US investigation claims 'high likelihood' Saudi Aramco oil facility attacked from Iran, not Yemen

US investigation claims 'high likelihood' Saudi Aramco oil facility attacked from Iran, not Yemen
Newly released US findings into the Aramco drone attacks claim there is a 'high likelihood' the oil facilities were struck from the north, rather than Yemen in the south.
3 min read
20 December, 2019
The damaged oil facility at Abqaiq, Saudi Arabia [Getty]
A US probe into a missile strike on Saudi Arabia's key oil facility in September has unearthed new evidence that the raid originated north of the kingdom, contradicting claims of responsibility by Yemen's Houthi rebels.

The United States' ambassador to the UN, Kelly Craft, told a UN Security Council meeting on Iran on Thursday that only Iran has the capability to carry out such complex attacks as those on the Saudi Aramco oil facilities in Abqaiq and Khurais on 14 September.

After further investigation, the weapons used in the raid did not have sufficient range to come from Houthi territory, and the drones had "numerous characteristics in common with Iranian designs," Craft said.

She added that the damage inflicted on the oil facilities "shows that the attack came from the north, not from the south, as you would expect if the Houthis were responsible."

In-depth: The sweeping implications of the attacks on Saudi Arabia's oil infrastructure

Kraft then inferred that Iran "attacked a sovereign nation from its territory," arguing it should be condemned by all nations.

Along with the US, Britain, France, Germany and Israel have pointed the finger at Iran for the attacks, but Iran and Russia insist Tehran was not responsible.

Craft told the council: "there is simply no other plausible explanation."

The US report assesses that one of the drones used in the attack was recorded approximately 200 kilometres northwest of the attack site before hitting its target, which "indicates with high likelihood that the attack originated north of Abqaiq."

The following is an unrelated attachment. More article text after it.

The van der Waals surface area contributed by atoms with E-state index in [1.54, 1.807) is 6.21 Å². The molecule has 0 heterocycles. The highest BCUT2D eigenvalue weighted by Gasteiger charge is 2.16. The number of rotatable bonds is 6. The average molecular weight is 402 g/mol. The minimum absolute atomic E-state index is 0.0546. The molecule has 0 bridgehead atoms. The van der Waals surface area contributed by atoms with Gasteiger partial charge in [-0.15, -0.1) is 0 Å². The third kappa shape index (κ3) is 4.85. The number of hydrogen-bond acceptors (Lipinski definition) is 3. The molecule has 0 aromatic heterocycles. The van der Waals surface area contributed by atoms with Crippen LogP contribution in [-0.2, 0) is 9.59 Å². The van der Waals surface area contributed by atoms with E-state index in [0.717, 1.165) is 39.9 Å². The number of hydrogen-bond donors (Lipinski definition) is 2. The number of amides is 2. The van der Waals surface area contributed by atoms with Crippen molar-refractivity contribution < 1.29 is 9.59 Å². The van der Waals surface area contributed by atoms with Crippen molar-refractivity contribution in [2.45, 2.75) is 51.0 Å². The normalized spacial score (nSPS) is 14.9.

The findings also identified similarities between the drones used in the Aramco strike and an Iranian-designed and produced unmanned aircraft known as the IRN-05 UAV.

However the report's authors stopped short of certainty around the drone's origins.

"At this time, the US Intelligence Community has not identified any information from the recovered weapon systems used in the 14 September attacks on Saudi Arabia that definitively reveals an attack origin," it said.

The Aramco attacks marked a further flare in escalating tensions in the Gulf region, sparked by the US reimposing crippling sanctions on Iran by withdrawing from the landmark 2015 nuclear deal.

At the Security Council meeting on Thursday, the US renewed its offer to engage in talks with Iran but warned it will do everything in its power "to curb malign Iranian behavior" if Tehran continues its "destabilising behaviour" in the region.

Iranian Ambassador Majid Takht Ravanchi called the US offer of unconditional talks "disingenuous."

The US wants to enter dialogue from a position of strength from maintaining sanctions and maximum pressure, "and not based on equal footing," he said. 

"Iran does not negotiate under the threat of a sword," Ravanchi added.

Agencies contributed to this report.

Follow us on Twitter and Instagram to stay connected